By Alexander Marrow and Andrey Ostroukh
MOSCOW (Reuters) -The rouble weakened on Friday, tumbling past 77 to the dollar after Russian-backed separatists announced the sudden surprise evacuation of their breakaway regions in eastern Ukraine, spooking already jittery markets.
Russia has repeatedly rejected Western assertions that it may be planning to invade neighbouring Ukraine, but its assets have been hammered by fears of a military conflict that would almost certainly trigger sweeping new Western sanctions against Moscow.
By 1651 GMT, the rouble was 1.3% weaker against the dollar at 77.29, slipping sharply from a session-high of 75.63 after the self-proclaimed regions of Donetsk and Luhansk announced evacuation plans. The rouble extended losses on reports of a car being blown up in Donetsk.
President Vladimir Putin ordered the emergencies minister to travel to southeast Russia to organise accommodation for residents leaving.
Against the euro, the rouble slipped 1.1% to 87.54.
The Russian currency had traded at 74.26 against the greenback before the latest sell-off started a week ago.
“The week ends as it began, awash in uncertainty on the geopolitical and economic fronts, suggesting caution and some bargain-hunting will be at play,” BCS Global markets said.
TENSIONS ON THE BORDER
Russian markets have been buffeted by tensions over Ukraine, improving on reports of Russian troop withdrawals from near the border, but slumping as Western powers warn of imminent invasion.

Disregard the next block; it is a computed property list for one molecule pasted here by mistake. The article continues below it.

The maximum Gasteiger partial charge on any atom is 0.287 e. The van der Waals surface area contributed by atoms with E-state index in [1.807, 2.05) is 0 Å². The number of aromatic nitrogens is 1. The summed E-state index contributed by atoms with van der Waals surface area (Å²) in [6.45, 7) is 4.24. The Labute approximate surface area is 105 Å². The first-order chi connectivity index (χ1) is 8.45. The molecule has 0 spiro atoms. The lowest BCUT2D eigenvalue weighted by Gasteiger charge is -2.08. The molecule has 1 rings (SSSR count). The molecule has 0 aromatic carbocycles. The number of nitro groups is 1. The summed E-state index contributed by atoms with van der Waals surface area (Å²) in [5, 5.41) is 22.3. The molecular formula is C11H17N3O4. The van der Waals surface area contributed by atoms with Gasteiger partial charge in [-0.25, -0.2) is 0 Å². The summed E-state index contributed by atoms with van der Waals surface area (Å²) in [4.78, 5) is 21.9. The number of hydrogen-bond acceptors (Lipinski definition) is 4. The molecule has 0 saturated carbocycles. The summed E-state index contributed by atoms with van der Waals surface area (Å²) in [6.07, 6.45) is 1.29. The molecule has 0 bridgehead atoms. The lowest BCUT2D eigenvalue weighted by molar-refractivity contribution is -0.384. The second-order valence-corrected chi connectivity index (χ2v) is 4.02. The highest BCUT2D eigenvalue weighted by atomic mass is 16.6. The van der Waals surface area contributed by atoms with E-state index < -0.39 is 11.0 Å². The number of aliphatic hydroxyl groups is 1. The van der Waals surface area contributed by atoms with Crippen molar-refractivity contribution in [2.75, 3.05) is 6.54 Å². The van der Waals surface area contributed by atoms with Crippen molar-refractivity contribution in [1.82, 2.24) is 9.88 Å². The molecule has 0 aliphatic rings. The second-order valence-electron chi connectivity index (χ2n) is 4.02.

U.S. President Joe Biden on Thursday said Russia was preparing a pretext to justify an incursion, but high-level Moscow-Washington talks earmarked for late next week are holding open hopes of a diplomatic solution.
Joint military drills between Russia and Belarus, which both share borders with Ukraine, have put the West on edge.
Meeting his Belarusian counterpart Alexander Lukashenko in Moscow on Friday, President Vladimir Putin said Russia must enhance its economic sovereignty to counter the threat of sanctions.
Fitch Ratings said there had been a marked increase in the risk of severe sanctions that could pressure Russia’s sovereign and bank ratings.
U.S. sanctions cutting off Russian state banks from the dollar are the most powerful measure for NATO members, according to Russian executives, bankers, and former senior U.S. sanctions officials.
Russian stocks pared gains to slide. The dollar-denominated RTS index fell 4.1% to 1,391.3 points. The rouble-based MOEX Russian index was 3.4% lower at 3,393.3 points, its lowest point since Jan. 27.
(Reporting by Andrey Ostroukh and Alexander Marrow; Editing by Christina Fincher and Raissa Kasolowsky)